Jant Comet is one of the immortals, called the Messenger because of his unique ability to fly. Because he is the Emperor's Messenger, we get to see the politics of the realm, and even see Jant change a few things.
The Emperor's realm is at war with the Insects, who look like bugs many times the size of humans and who build paper nests out of counqueorer lands. Where the Insects have come from is yet another of the mysteries in the book and series.
Jant is an addict to a substance called Cat. Ms. Swainston's portrayl of Jant's addiction, in this book and the next, is dead on...she must have known or studied addicts quite closely.
Jant's addiction gives him entrance into a parallel world, a world he and we the readers are not sure is real until we explore it further. Then it becomes tied in with the Emperor's world and the Insects.
Ms. Swainston mixes political intrigue (immortals battling each other for position; non-immortals vs. the Emperor; mortals vying to become immortals), war (vividly imagines human vs. insect fighting scenes, shades of Stormship Troopers!), addiction and Jant's journey of self-discovery into an excellent fantasy novel. As an author, what I most admire about the writing is her ability to not tell the reader what is going on (at least for the big stuff) but to let us figure it out. The novel held me in suspense till the end, made we eager for the next (which is equally good).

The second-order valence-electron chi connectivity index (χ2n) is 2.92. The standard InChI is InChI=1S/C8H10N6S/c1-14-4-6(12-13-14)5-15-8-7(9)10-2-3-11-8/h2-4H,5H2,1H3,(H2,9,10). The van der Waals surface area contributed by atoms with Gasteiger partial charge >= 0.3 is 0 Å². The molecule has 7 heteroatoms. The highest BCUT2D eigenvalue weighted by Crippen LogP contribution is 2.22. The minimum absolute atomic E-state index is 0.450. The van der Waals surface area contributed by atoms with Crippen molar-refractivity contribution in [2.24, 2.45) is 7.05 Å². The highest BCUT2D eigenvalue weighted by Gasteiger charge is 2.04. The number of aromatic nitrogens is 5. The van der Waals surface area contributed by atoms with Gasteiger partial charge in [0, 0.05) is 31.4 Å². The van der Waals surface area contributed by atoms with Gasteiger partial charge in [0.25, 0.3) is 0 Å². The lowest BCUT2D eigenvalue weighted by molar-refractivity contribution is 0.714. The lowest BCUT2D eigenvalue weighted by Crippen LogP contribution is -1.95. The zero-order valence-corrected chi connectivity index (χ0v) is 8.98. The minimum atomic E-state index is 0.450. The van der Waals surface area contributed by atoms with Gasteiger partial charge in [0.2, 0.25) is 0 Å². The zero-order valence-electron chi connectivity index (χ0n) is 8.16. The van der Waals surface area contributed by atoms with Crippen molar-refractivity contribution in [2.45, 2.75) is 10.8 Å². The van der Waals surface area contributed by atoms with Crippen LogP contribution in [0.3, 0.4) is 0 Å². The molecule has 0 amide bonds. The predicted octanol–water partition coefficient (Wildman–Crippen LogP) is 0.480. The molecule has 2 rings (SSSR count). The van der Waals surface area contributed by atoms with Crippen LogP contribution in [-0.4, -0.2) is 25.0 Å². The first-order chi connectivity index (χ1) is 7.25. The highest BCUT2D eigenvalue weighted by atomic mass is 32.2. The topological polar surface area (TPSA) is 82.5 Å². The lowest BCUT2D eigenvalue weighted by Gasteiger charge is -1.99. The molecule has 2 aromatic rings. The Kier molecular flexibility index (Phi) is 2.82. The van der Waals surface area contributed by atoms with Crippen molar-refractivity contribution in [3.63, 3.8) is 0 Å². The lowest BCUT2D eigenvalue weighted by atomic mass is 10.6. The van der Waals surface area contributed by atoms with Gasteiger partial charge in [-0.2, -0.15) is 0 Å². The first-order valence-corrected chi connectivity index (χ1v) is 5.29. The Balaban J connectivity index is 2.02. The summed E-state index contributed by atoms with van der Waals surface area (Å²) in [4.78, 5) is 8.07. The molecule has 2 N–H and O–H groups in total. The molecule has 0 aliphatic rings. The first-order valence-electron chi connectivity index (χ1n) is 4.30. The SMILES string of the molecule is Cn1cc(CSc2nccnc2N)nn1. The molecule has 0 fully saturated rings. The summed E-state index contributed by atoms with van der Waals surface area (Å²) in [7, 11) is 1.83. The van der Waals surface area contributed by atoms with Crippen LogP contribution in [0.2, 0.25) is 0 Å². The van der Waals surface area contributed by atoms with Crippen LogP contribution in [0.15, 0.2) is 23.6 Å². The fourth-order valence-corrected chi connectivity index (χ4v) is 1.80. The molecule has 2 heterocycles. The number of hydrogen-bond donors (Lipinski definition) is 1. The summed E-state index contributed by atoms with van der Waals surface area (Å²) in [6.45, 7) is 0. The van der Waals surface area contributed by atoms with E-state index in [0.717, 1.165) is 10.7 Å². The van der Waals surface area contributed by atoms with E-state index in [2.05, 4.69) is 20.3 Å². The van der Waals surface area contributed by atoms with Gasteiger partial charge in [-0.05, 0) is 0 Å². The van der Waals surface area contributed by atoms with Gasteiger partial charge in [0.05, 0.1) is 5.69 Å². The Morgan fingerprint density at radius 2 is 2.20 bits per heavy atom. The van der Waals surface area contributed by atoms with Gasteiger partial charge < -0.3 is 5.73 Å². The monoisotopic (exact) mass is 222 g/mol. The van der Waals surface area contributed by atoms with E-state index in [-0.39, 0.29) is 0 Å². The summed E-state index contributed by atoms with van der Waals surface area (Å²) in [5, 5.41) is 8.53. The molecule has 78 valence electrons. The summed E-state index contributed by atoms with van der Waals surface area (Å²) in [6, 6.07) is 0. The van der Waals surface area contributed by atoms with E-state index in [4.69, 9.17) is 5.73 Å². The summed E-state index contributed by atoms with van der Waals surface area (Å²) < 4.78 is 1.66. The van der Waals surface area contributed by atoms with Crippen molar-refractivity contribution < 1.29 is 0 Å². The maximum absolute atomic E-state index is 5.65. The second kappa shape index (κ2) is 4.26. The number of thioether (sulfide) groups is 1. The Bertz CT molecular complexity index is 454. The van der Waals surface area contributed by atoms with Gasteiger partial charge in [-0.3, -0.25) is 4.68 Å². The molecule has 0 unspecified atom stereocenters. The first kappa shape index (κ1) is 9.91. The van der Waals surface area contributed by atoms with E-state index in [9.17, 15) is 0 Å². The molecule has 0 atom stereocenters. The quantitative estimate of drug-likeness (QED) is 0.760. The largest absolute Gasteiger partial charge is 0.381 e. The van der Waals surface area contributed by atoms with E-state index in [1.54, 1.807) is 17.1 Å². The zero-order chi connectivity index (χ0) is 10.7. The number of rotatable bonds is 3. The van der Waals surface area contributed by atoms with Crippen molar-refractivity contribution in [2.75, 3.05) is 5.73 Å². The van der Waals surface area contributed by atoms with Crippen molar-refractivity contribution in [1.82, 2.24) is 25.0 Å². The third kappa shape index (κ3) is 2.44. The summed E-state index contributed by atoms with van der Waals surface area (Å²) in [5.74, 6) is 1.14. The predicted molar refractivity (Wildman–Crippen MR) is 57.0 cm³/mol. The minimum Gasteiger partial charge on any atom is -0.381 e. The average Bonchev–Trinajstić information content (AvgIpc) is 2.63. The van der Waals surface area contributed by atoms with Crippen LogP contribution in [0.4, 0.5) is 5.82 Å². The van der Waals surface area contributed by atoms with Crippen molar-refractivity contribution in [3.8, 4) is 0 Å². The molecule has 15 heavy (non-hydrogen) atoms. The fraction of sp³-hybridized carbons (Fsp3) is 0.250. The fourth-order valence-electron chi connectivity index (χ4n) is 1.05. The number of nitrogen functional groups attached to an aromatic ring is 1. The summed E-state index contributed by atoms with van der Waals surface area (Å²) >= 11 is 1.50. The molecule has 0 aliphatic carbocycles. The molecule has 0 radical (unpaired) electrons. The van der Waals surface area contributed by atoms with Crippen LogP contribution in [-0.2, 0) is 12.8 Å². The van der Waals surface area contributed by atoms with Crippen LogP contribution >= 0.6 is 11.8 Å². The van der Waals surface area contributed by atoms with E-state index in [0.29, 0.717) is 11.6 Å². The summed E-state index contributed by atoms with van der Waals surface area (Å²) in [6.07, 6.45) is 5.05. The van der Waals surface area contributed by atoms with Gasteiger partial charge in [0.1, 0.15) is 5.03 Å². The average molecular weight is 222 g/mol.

In fact, if anything, this is reminiscent of the steampunk noir of China Mieville. It's much more a novel of character, intrigue and politics than most fantasy. The basic setup places four kingdoms on a moderately-sized island, all four nominally governed by an immortal emperor (and no, we don't know how he got there) who coordinates the fight against the mysterious insects, and his Circle of immortal heroes. The war is starting to go badly - the Insects are on the advance and are gradually turning more and more areas into hive-like Paperlands.
And immortality is a gift - and one that can be taken away. The Immortals are the best people in the Empire at any particular trade or craft or skill that can help repel the Insects - so there's a master archer, sailor, warrior, etc. Nobody's place is secure - anyone can be formally challenged at any time.... you're only immortal until someone better comes along!
We see this novel through the viewpoint of Jant Shira, a halfbreed who is the only person left with the ability to fly. Jant is an outcast, a street kid elevated to immortality in his early 20s who spent his early years involved in drug smuggling, and whose habit still grips hard now he's immortal. Jant is the Emperor's messenger; trusted, known to all, and trying to keep the war against the Insects going in the face of conflict between various mortal lords and kings.
Jant's task is complicated by his addiction, and by the first signs of cracks appearing in the Circle....
This is a densely-plotted, richly-characterised novel, told with wit and relish, a lot of surprises, a well-imagined world, and a much more sophisticated view of power politics and intrigue than most fantasy.
A great read, and a very fine debut